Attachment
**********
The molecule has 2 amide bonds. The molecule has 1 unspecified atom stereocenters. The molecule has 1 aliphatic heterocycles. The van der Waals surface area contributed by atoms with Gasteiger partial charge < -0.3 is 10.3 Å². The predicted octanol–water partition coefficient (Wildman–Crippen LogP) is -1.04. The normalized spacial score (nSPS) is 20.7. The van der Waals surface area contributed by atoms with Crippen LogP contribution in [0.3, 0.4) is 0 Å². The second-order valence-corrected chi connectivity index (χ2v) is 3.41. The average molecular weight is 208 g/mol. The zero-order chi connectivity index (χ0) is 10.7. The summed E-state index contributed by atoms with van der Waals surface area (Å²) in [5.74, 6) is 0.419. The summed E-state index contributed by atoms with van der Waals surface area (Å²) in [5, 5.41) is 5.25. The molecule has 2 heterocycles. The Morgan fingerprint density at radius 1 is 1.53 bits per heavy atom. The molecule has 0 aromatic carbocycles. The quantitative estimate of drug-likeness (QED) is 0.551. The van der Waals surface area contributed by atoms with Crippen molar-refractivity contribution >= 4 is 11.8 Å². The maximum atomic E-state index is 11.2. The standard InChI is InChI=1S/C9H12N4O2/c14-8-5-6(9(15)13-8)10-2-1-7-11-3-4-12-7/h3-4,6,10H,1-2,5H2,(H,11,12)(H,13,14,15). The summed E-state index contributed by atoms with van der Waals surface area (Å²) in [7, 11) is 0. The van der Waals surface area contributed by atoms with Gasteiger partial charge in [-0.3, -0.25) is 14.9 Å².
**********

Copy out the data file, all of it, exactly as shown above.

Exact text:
The molecule has 2 amide bonds. The molecule has 1 unspecified atom stereocenters. The molecule has 1 aliphatic heterocycles. The van der Waals surface area contributed by atoms with Gasteiger partial charge < -0.3 is 10.3 Å². The predicted octanol–water partition coefficient (Wildman–Crippen LogP) is -1.04. The normalized spacial score (nSPS) is 20.7. The van der Waals surface area contributed by atoms with Crippen LogP contribution in [0.3, 0.4) is 0 Å². The second-order valence-corrected chi connectivity index (χ2v) is 3.41. The average molecular weight is 208 g/mol. The zero-order chi connectivity index (χ0) is 10.7. The summed E-state index contributed by atoms with van der Waals surface area (Å²) in [5.74, 6) is 0.419. The summed E-state index contributed by atoms with van der Waals surface area (Å²) in [5, 5.41) is 5.25. The molecule has 2 heterocycles. The Morgan fingerprint density at radius 1 is 1.53 bits per heavy atom. The molecule has 0 aromatic carbocycles. The quantitative estimate of drug-likeness (QED) is 0.551. The van der Waals surface area contributed by atoms with Crippen molar-refractivity contribution >= 4 is 11.8 Å². The maximum atomic E-state index is 11.2. The standard InChI is InChI=1S/C9H12N4O2/c14-8-5-6(9(15)13-8)10-2-1-7-11-3-4-12-7/h3-4,6,10H,1-2,5H2,(H,11,12)(H,13,14,15). The summed E-state index contributed by atoms with van der Waals surface area (Å²) in [7, 11) is 0. The van der Waals surface area contributed by atoms with Gasteiger partial charge in [-0.3, -0.25) is 14.9 Å².